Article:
Fertility and MBC: Fostering and Adopting
In women who have had early-stage breast cancer, about 20-30% of them will go on to become metastatic, meaning the breast cancer has spread to another part of the body. Others, 5-9%, will be diagnosed as denovo, meaning, their first cancer diagnosis is stage IV, or metastatic.1
What does this mean for women who have not yet started their families, but wanted to? Or those who planned on adding to their families?
Impact of lifelong treatment
Being a metastatic patient often means lifelong treatment which can hinder your ability to have a child. This could mean conception or carrying a child safely to term. For some, pregnancy hormones can fuel cancer, and make it grow out of control. So even if you could become pregnant, it doesn't mean it is safe to do so.
This means, for a plethora of reasons, many MBC patients are faced with not only a crushing diagnosis but also their dreams of building a family taken away as well. Luckily, many patients are finding ways to fulfill their dreams of parenthood, despite their diagnosis.
In this article, I am having a candid conversation with Alicia, who has decided to go the route of fostering and adopting to build her family as she lives with advanced breast cancer. This is her story.
Hi and welcome! Please tell us a bit about your diagnosis.
I was originally diagnosed in 2016 with stage 2 IDC triple-positive breast cancer at age 27. Recurred in 2019 at age 30 as HER2- with metastasis to the liver, bone, and lymph nodes. As of December 2020, I also have lung metastasis and progression in the bone and lymph nodes.
You have decided to go the route of fostering/adopting to add to your family. How did you come to that decision?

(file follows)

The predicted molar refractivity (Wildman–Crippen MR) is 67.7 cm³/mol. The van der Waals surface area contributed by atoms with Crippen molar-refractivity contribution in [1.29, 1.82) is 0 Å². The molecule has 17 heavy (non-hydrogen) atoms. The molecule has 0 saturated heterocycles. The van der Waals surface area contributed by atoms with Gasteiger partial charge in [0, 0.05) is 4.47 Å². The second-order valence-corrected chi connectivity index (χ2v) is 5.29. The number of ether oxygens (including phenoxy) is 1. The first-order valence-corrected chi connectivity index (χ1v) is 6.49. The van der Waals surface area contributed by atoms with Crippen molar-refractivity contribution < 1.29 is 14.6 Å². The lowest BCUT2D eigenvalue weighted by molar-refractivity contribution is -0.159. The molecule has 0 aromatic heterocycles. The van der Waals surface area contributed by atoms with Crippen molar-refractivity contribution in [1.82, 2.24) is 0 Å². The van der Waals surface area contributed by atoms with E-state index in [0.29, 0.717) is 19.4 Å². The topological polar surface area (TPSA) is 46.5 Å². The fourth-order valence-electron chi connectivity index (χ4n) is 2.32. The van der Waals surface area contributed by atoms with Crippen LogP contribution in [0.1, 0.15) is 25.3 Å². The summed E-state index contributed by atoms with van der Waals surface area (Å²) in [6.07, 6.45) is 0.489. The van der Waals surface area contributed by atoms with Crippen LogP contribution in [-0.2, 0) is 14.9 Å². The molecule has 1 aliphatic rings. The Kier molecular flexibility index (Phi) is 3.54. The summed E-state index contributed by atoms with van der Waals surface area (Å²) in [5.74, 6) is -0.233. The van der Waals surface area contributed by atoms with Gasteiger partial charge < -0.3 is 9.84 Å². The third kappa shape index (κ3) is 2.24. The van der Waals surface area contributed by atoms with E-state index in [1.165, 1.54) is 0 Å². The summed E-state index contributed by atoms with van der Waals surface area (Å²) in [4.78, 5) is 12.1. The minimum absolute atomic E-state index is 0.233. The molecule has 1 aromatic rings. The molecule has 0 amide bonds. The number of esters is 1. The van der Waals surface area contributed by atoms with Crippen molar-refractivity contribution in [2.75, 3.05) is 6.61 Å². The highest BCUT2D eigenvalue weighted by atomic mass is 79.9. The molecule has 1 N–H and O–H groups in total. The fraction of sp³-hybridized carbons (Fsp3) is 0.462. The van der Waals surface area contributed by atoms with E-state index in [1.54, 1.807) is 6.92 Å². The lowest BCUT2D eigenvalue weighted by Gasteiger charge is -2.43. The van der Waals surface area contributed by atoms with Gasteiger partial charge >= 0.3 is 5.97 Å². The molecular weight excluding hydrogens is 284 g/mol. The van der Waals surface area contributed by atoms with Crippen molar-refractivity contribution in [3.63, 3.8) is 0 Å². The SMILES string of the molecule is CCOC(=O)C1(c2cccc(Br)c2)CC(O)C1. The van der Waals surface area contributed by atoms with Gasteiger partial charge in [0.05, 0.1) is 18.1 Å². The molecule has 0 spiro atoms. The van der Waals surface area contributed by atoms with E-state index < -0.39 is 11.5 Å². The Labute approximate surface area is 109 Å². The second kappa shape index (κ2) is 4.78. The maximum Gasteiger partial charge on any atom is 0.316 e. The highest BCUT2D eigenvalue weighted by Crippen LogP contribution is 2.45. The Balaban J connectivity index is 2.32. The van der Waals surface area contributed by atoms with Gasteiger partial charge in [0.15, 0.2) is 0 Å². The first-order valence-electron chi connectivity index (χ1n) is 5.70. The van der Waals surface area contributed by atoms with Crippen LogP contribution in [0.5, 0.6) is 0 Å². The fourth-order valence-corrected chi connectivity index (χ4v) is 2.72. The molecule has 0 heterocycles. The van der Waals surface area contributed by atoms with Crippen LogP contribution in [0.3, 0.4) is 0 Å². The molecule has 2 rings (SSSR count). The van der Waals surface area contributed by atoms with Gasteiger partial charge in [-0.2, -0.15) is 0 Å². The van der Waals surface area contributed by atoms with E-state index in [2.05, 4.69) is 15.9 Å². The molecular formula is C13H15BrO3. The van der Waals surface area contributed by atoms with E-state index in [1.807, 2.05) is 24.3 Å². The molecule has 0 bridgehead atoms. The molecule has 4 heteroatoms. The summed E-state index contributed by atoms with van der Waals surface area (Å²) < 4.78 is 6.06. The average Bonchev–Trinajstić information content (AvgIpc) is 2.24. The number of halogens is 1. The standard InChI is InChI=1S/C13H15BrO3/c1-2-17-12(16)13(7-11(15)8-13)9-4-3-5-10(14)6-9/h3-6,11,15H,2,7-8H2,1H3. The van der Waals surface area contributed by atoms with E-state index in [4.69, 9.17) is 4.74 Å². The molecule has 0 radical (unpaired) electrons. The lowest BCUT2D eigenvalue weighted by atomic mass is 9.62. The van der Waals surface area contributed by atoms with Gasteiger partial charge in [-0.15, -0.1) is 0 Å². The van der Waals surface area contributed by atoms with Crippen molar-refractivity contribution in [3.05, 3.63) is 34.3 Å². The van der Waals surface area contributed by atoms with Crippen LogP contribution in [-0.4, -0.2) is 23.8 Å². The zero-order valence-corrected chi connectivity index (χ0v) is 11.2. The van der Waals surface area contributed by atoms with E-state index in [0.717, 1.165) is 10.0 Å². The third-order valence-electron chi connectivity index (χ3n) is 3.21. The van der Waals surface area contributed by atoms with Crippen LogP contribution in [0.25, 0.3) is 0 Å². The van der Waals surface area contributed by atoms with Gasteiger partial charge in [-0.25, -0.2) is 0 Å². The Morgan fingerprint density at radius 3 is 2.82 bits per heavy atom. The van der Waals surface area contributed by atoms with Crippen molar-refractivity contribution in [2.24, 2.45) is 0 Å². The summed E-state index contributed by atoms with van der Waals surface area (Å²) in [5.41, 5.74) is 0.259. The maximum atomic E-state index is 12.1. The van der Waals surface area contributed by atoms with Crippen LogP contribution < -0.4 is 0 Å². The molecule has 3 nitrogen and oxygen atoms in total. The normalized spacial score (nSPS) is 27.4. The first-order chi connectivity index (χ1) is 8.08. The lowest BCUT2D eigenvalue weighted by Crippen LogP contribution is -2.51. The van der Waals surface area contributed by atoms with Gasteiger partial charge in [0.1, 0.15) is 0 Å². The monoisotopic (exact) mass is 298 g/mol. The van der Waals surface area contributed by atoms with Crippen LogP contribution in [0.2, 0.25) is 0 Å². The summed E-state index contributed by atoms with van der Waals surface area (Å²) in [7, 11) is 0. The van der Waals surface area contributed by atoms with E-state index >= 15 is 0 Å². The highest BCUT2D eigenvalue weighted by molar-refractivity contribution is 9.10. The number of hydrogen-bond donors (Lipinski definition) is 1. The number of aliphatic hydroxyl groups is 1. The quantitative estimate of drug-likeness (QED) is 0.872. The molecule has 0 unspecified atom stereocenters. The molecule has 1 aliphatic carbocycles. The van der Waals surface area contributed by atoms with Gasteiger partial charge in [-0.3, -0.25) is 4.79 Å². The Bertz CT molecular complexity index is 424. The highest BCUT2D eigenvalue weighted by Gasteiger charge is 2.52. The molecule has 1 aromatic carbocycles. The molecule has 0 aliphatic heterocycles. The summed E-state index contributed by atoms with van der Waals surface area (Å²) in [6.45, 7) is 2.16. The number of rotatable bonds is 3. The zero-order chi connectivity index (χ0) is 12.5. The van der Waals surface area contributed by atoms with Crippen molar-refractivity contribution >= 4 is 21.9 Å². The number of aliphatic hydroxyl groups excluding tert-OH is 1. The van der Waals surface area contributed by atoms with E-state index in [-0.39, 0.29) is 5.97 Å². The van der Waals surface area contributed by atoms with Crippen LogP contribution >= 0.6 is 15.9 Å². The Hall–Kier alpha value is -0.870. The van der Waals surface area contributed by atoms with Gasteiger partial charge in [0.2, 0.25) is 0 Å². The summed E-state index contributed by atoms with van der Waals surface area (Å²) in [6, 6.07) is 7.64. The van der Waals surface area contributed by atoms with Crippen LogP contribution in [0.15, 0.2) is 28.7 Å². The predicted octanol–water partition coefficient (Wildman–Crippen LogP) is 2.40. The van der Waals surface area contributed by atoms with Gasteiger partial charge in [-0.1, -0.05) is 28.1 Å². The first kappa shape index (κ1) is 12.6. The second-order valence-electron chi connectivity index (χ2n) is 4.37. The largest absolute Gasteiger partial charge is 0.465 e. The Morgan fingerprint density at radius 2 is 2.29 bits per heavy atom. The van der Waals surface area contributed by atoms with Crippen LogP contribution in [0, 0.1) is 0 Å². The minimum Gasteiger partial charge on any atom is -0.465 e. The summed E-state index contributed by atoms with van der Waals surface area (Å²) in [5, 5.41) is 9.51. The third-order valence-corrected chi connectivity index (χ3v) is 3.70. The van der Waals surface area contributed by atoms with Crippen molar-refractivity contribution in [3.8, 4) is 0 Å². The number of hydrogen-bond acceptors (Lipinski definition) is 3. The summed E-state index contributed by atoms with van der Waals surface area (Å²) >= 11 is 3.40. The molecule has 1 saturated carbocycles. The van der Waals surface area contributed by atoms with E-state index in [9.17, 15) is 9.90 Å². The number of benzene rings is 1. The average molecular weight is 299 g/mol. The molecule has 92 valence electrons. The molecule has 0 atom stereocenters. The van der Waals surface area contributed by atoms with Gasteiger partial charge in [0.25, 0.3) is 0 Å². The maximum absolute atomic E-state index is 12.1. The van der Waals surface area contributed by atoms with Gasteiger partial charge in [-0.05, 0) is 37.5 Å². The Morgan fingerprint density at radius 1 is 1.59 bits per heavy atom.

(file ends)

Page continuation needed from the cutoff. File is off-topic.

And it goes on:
We (my wife and I) came to the decision to adopt through foster care after being unable to have biological children ourselves.
Can you please share what the experience has been like?
The agency we’re through has been great and it’s been an overall great experience. Stressful with paperwork and getting the application work done, but no issues regarding being an LGBTQ+ couple. The agency did have to have a meeting about my metastatic breast cancer in order to approve our initial application and approve us to continue forward. At that time, I was stable with my diagnosis. I have been approved by my oncologist to adopt through foster care.
What has surprised you the most about the process?
The amount of paperwork and application time, but is understandable.
Do you have any advice for other metastatic patients who want to foster and/or adopt?
Don’t think you can’t because of your diagnosis! If you don’t try, you’ll never know. Go for it!
Adopting and fostering
There are various types of adoptions available, from Domestic to International, or Foster/Adoption, like what Alicia is doing. All states have different processes and requirements, especially when it comes to patients living with cancer, so it is best to contact an agency where you live for more information.2
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